Erected by citizens of Freeborn County, Minn.
in memory of Union Soldiers and Sailors
of the War of 1861-65
Robert Frost No. 5. G.A.R. of Albert Lea, Minn.
Memorial Day May 30, 1914 — — Map (db m127215) WM
Minnesota Territory 1849-1858 (marker side 1)
On March 3, 1849, during his last hours in office. President James K. Polk signed a bill adding a new name to the American political landscape - Minnesota Territory. A vast land, it . . . — — Map (db m126662) HM
The Protection Steam Fire Company No. 3 built a grand firehouse in 1902 at the corner of Main and Canal streets (no longer standing). During the 1800s and early 1900s, volunteers provided fire protection in Natchez as in most American . . . — — Map (db m127086) HM
Constructed in 1901, this rectangular wood-frame building served as the Taylorsville Signal newspaper office until the late 1960s. Hattie and Marie Watkins took over the newspaper in 1930 after the death of their father, James Thomas Watkins, . . . — — Map (db m126796) HM
Built 1834. Housed Vicksburg branch, Planters’ Bank of Mississippi until 1842. Occupied by officers of 28th Louisiana Reg. during Vicksburg siege.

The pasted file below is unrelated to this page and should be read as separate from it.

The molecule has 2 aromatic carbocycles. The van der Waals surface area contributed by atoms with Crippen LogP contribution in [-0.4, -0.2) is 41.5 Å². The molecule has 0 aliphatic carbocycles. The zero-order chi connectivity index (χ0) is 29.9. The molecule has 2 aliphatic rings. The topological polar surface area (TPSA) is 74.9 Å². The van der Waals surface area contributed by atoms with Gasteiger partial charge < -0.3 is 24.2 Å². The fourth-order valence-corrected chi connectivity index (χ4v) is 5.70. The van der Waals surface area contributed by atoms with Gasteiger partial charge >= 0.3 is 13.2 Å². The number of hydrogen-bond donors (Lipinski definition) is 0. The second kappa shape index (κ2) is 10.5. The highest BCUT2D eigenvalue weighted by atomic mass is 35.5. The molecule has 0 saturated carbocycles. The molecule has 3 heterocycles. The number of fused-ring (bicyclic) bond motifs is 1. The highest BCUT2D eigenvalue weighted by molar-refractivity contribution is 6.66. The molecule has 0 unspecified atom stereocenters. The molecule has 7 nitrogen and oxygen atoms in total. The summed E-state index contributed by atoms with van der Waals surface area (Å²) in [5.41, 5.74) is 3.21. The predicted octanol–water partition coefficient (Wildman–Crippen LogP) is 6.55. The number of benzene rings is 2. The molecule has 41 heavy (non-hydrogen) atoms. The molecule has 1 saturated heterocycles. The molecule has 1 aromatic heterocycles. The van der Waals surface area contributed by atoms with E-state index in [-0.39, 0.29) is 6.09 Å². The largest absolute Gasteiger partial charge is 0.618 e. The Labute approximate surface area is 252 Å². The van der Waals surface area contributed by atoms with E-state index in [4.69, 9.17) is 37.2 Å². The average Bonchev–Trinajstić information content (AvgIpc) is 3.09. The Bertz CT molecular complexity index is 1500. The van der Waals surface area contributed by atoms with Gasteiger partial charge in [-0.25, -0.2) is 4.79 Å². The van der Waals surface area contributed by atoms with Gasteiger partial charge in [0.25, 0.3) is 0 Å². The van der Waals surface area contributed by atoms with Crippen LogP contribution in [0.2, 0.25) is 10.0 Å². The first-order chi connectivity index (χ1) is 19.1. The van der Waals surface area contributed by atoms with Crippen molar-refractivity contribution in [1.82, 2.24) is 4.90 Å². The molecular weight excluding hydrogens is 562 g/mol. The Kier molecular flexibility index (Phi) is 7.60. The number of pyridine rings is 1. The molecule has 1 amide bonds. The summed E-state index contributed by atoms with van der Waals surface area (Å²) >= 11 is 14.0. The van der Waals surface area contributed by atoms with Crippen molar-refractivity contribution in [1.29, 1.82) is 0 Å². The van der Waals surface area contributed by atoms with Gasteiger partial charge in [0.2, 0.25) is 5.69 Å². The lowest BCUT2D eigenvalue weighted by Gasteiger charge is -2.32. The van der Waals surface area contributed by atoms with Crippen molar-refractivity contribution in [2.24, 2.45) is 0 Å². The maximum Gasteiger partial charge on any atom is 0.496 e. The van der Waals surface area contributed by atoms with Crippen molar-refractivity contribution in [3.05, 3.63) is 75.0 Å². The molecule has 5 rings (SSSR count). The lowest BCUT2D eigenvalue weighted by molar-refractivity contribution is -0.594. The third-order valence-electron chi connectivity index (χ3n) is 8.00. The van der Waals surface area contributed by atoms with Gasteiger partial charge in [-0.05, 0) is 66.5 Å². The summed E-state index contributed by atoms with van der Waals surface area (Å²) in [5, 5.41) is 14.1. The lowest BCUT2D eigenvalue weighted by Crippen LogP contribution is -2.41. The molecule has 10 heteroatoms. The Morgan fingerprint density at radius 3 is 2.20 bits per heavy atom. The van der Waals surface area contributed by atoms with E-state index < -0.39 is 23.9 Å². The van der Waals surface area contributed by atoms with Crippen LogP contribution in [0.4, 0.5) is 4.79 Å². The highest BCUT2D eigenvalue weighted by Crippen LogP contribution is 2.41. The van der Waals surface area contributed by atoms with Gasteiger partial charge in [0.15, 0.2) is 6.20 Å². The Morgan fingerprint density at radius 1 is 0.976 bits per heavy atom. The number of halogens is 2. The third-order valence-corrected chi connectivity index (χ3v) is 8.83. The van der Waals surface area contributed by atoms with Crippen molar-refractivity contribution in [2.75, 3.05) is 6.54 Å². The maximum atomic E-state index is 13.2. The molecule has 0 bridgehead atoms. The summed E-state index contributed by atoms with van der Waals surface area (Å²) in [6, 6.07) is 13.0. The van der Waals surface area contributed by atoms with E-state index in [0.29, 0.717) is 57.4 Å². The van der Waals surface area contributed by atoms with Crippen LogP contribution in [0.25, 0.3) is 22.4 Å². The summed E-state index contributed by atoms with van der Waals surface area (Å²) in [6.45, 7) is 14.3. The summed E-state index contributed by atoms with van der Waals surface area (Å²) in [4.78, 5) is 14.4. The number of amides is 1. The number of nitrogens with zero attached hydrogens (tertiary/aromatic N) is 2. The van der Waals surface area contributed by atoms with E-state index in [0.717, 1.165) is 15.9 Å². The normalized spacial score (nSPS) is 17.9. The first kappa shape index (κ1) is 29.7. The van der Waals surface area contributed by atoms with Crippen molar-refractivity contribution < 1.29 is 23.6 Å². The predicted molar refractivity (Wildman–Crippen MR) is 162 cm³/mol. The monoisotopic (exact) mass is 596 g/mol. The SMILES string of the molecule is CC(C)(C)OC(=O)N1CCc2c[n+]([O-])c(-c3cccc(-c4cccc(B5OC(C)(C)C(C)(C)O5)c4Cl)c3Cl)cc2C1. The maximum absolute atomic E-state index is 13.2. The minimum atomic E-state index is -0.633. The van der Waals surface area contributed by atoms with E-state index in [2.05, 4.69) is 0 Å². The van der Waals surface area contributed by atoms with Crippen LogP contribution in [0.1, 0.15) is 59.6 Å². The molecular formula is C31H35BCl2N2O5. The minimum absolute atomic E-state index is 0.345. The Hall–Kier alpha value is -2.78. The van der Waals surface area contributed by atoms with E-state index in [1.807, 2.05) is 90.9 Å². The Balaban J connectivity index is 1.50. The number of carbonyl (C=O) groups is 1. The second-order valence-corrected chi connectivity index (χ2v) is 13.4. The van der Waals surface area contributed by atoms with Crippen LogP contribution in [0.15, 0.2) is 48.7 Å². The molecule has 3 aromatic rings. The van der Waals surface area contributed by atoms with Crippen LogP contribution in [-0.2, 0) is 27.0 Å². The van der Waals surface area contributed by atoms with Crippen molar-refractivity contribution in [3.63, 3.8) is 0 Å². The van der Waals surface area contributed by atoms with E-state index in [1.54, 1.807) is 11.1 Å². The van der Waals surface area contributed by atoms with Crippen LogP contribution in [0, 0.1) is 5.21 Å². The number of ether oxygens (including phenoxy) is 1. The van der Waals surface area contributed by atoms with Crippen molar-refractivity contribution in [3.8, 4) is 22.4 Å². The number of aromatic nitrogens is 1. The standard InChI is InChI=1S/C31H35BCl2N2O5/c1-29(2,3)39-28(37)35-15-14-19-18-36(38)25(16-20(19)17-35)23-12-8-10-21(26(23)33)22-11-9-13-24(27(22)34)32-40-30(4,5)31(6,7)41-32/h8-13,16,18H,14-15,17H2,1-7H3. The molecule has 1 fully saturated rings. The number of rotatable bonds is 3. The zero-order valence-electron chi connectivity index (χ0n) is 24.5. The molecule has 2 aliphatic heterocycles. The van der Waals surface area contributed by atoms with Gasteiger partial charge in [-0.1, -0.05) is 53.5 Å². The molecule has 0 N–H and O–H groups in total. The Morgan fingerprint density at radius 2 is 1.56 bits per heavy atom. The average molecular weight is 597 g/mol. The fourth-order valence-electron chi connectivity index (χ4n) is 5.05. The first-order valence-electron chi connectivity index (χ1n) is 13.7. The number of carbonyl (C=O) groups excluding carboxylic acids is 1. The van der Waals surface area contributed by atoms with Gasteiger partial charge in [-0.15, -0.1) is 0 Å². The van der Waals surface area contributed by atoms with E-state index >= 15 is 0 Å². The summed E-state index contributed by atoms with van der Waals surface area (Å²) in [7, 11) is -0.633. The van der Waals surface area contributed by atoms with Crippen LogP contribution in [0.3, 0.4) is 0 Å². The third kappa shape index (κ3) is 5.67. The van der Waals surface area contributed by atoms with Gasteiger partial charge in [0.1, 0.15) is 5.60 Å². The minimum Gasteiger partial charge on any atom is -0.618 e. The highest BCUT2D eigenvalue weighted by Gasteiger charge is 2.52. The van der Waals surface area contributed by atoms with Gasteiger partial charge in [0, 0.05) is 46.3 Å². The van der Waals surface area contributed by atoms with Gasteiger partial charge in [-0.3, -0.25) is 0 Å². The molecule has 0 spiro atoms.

Acquired by Vicksburg Council of Garden Clubs, Inc., 1956. — — Map (db m98350) HM
Big Business on the Missouri River
The fur trade was a booming business in the wilderness west of St. Louis. Trapping primarily took place on the upper Missouri River in the Dakotas and Montana. Furs were then sent down the river to St. Louis . . . — — Map (db m121229) HM
While trapping for beaver along the Jefferson's Fork River in the fall of 1808, John Colter and his companion, John Potts, were surprised by a war party of Blackfeet braves. With no chance to escape Colter came ashore while Potts retreated and was . . . — — Map (db m121297) HM
Early prominent Missouri River port, New Haven was settled about 1805 and was first named Miller’s Landing for pioneer Philip Miller.
The Pacific R.R. (MO. PAC.) reached here in 1855 and the town was laid out and renamed the next year.
John . . . — — Map (db m121231) HM
Born about the time of the American Revolution John Colter was enlisted as a private in the Lewis and Clark Expedition at Maysville, Kentucky in October, 1803. He began the expedition as an oarsman but because of his skills as a woodsman was . . . — — Map (db m121295) HM
In 1804-06, Captains Meriwether Lewis and William Clark led about 40 soldiers and boatmen on an epic journey. President Thomas Jefferson commissioned this "Corps of Discovery" to find a route to the Pacific Ocean through the newly acquired Louisiana . . . — — Map (db m121299) HM
“The first time I ever saw St. Louis,
I could have bought it for six million
dollars, and it was the mistake of my
life that I did not do it.”
Across Fourth Street from this location, teenager Samuel Clemens set type for the . . . — — Map (db m122491) HM